Humanities - Monstrosity Essay

1052 words 5 pages
Monsters have proven to be more than just the fiendish appearance or the evil within such creatures – their monstrosity symbolizes, more or less, the characteristics that define mankind and/or our innermost fears. Prior to this Exploration of the Humanities course, I have interpreted monsters for what they are: heartless and destructive creatures that generate fear. However, I never bothered what the true cause of such fear is – only associating the gruesome presence with a psychological reaction of horror. But taking this class allowed me to broaden my perspective on monsters and monstrosity: humans fear the “Other” because we as individuals have an “Other” within us (subconsciously) that we are not willing to show to those in our …show more content…
Mina, on the other hand, was about to become a lamia because she was innocent and was portrayed as a motherly figure: a matron. Here, corruption is seen to be more amusing if done to someone naïve – what fun could there be in corrupting someone already evil? Society can learn the danger of becoming the “Other” – being pretentious only to bring harm unto others. Moreover, in the 1931 movie of Dracula, the concept of becoming the “Other” is prevalent when Van Helsing was transfixed for a moment in Dracula’s power – taking several steps towards the nosferatu. Nevertheless, Van Helsing proved that his goodwill was greater than the evil within Dracula by stepping away from the devious creature; proving that although temptation may seem inevitable, with enough willpower, it can be conquered.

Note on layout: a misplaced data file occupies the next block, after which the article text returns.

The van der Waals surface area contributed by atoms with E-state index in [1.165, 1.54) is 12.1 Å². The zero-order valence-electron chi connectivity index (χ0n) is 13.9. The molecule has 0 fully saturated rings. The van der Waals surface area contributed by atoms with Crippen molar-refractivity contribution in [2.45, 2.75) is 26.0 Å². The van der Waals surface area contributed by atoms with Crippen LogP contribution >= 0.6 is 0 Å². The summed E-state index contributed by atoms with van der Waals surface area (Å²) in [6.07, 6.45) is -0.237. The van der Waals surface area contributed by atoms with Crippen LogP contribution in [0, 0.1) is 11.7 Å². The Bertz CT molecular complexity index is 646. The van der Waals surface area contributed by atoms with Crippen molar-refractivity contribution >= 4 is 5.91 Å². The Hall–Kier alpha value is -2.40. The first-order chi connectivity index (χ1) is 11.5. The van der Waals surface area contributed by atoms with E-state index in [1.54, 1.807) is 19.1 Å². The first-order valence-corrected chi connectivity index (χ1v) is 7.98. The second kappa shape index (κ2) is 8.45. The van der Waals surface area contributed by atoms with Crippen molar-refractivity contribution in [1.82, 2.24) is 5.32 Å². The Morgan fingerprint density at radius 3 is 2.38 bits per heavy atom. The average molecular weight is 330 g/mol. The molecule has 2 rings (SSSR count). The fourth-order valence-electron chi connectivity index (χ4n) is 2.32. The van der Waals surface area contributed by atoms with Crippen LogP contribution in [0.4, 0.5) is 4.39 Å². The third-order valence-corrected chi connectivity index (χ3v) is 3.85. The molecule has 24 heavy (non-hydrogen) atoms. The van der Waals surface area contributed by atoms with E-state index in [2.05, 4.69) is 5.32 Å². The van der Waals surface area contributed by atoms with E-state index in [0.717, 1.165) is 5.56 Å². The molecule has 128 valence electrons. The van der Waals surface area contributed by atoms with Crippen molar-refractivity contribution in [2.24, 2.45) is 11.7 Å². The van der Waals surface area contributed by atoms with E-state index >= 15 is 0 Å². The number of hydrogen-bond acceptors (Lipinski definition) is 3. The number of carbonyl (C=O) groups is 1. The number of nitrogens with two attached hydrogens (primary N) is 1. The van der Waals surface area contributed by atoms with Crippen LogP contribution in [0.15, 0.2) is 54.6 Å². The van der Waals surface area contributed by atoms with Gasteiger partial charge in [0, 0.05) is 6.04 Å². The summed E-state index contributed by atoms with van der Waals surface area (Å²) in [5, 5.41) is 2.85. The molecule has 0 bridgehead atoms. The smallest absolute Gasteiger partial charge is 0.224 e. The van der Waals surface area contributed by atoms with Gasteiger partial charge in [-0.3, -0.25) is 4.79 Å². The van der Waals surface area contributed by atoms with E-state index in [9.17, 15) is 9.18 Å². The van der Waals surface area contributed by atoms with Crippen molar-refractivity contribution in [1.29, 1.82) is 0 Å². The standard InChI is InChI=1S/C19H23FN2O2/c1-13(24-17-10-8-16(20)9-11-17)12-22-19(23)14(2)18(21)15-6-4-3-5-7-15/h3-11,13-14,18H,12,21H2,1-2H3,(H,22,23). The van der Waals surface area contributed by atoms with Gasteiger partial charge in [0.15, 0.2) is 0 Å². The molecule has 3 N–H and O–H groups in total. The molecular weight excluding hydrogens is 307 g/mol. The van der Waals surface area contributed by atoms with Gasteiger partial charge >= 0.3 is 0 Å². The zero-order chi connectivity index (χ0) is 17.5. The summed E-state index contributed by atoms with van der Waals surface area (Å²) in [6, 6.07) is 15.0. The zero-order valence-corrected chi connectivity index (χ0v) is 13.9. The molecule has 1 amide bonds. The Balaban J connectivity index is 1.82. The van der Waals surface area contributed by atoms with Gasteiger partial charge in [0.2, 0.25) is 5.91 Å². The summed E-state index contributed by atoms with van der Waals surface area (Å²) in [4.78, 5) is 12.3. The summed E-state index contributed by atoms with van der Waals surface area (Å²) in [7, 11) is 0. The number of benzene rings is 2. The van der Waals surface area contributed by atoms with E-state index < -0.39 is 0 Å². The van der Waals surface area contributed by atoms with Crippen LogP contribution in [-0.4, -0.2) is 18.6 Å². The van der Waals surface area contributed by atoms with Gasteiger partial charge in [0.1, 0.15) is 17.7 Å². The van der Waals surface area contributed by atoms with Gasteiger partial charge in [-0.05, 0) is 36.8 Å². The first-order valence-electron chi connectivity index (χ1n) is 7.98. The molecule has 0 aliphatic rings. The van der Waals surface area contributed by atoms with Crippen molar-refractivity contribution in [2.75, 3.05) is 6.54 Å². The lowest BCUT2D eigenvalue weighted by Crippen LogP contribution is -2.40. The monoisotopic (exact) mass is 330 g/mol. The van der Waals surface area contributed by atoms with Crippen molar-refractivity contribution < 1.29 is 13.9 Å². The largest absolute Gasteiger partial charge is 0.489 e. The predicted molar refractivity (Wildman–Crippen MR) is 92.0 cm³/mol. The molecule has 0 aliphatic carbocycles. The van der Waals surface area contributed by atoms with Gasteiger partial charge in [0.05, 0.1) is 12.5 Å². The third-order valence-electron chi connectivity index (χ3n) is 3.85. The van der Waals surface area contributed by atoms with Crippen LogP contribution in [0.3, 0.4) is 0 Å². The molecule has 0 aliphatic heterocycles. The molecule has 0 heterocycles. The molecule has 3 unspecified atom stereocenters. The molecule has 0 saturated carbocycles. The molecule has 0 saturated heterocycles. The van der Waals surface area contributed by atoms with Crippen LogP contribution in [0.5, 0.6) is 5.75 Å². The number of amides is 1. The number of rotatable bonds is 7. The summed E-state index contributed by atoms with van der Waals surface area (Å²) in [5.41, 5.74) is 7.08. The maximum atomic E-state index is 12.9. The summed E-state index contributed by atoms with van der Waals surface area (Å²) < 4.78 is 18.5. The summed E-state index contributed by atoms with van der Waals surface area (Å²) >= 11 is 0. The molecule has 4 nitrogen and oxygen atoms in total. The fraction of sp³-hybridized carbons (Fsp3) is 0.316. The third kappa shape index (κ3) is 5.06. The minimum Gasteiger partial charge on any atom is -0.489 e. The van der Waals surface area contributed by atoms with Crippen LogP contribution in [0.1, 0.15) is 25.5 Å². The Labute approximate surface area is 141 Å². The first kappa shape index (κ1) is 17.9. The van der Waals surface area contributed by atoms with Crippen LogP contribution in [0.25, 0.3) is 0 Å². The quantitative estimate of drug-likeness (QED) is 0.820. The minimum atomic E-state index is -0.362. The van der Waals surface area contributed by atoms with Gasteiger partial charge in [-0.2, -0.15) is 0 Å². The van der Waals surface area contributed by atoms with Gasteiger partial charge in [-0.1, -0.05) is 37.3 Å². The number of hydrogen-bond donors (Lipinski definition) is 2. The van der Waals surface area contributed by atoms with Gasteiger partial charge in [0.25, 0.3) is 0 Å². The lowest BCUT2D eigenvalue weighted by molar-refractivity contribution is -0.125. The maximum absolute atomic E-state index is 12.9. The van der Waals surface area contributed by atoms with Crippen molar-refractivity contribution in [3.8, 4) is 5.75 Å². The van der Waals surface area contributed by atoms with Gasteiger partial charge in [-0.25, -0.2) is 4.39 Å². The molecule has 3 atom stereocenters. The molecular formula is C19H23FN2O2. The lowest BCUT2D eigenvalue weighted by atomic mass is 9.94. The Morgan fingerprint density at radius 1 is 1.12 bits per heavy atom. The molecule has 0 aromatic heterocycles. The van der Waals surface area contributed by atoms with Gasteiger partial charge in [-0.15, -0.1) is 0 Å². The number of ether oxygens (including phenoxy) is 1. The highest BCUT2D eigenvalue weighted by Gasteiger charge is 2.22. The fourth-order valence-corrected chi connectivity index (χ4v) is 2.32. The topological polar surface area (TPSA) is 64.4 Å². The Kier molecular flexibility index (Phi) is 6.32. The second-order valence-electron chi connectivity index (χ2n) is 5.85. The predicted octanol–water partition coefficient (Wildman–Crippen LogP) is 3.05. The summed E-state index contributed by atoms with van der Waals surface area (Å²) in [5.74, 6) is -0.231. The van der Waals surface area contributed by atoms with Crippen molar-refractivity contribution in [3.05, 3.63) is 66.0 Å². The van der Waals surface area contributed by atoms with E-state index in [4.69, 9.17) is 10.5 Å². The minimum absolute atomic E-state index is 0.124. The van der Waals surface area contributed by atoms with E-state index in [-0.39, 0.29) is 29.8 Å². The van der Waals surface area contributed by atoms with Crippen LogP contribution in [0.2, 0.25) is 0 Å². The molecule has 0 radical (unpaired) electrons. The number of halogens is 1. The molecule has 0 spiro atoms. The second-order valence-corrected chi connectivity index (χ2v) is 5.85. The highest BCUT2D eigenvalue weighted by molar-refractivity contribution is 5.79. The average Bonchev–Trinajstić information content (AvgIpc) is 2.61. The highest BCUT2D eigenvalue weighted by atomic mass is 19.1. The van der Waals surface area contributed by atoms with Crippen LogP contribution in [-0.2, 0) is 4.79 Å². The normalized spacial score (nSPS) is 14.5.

Comparatively, in the 1941 film The Wolf Man, Larry Talbot becomes a werewolf after surviving an attack made by a wolf man. There was a fear of either becoming a werewolf or being killed by one after the town’s myth became reality – highlighting the culture clash present between the gypsies and the townspeople. For instance, Maleva warned Larry to keep the charm she gave to him as protection; however, like Jonathan in Dracula when given the crucifix, Larry considered the pendant as mere superstition. This shows how people are, more often than not, reluctant to accept cultural differences because

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